In Omnichannel Fiasco #1: Standard Chartered Credit Card, I'd described a recent omnichannel experience that started well but went downhill soon thereafter.
In this post, let me describe another encounter with omnichannel that was a fiasco from the word go.
This was with Vodafone M-PESA mobile wallet.
My early involvement in its development coupled with its near cult status among mobile wallets made me very eager to try it out as soon as I could. This finally happened a couple of months ago, when M-PESA was launched in India.
I went to the Vodafone store near my office, filled a form and deposited the minimum amount of INR 200 required to open an M-PESA account. The salesperson at the store
warned me that, since the picture on the copy of my identity proof document was slightly smudged, my application might get rejected.
I was relieved when, a few hours later, I received an SMS from Vodafone with a PIN number that I was required to enter into an USSD app to activate my account. When I followed the instructions, the activation failed, with the app displaying a cryptic error
message about something called MIME.
Since I couldn't figure out what the problem with the app was, I went back to the store two days later. The friendly attendant at the store took my phone, dialed up the USSD app, selected an esoteric option that was unrelated to account activation and tapped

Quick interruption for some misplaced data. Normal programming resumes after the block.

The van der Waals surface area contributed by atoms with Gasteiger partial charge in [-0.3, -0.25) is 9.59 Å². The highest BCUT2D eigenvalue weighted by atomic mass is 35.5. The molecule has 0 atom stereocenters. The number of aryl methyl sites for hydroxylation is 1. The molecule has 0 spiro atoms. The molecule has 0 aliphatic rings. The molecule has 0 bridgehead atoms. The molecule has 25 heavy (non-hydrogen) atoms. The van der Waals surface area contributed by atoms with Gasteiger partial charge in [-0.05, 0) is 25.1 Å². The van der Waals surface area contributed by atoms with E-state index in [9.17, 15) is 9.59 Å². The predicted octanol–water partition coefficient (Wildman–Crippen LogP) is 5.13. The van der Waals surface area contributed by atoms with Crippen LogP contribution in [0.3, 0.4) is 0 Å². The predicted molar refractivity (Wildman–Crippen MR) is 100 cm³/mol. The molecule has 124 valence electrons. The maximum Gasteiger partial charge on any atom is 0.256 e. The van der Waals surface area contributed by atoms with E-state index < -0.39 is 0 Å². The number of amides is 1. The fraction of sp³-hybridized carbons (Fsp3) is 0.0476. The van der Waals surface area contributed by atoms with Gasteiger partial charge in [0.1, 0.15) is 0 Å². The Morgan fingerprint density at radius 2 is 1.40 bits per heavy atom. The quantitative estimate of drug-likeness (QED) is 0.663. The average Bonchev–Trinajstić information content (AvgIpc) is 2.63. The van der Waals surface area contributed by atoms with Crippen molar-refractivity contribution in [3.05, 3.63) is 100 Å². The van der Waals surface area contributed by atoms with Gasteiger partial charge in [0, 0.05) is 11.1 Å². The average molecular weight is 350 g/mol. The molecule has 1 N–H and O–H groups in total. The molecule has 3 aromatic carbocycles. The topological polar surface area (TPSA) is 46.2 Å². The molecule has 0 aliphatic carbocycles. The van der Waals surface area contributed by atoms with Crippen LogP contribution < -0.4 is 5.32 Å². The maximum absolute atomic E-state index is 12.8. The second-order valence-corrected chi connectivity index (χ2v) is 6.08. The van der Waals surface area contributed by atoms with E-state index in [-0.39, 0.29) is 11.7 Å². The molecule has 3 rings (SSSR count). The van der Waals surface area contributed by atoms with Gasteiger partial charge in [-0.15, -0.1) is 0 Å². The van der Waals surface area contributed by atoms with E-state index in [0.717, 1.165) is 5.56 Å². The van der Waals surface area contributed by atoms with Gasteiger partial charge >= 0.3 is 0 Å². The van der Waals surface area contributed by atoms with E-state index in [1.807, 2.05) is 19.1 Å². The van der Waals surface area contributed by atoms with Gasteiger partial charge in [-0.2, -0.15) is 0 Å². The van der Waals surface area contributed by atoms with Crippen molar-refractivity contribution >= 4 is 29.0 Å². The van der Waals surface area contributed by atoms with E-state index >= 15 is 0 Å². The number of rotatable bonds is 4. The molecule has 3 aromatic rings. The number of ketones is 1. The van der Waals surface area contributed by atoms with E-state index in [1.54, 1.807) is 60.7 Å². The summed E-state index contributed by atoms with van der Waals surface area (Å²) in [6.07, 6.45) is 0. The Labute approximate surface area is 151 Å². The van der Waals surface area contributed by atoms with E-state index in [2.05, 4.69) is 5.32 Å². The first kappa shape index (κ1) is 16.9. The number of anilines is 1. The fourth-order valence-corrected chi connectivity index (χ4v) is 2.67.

a few buttons. Lo and behold, I got an SMS confirming that my account was activated.
I was thrilled that I could now add money into the wallet and pay my bills using M-PESA.
My joy was shortlived.
A few days later, I received an SMS asking me to submit the required documentation and, in the same breath, telling me to ignore the message if I had already submitted them.
Not knowing whether to go to the store or ignore the message, I decided to hop channels and called Vodafone's customer service instead. The CSR confirmed that my account was alive and kicking and told me to ignore the SMS.
However, two days later, I got an SMS saying my account would be closed shortly since I hadn't submitted the documentation.
I went back to the store, where I was told that 89 out of 105 applications received by the store were rejected on KYC grounds, but that mine wasn't one of them. So far so good and someone from the store would call me if my application got canned. Taking
me aside, the store manager whispered that his own application had gotten rejected and account opening amount, blocked. I didn't know whether to commiserate with him or console myself that I was better off than him or both, so I beat a quick retreat from the
Several months later, my near-surreal omnichannel experience with M-PESA continues. I still can't access the money deposited into the wallet. At least it's much lower than the INR 2000 paid in by the aforementioned manager.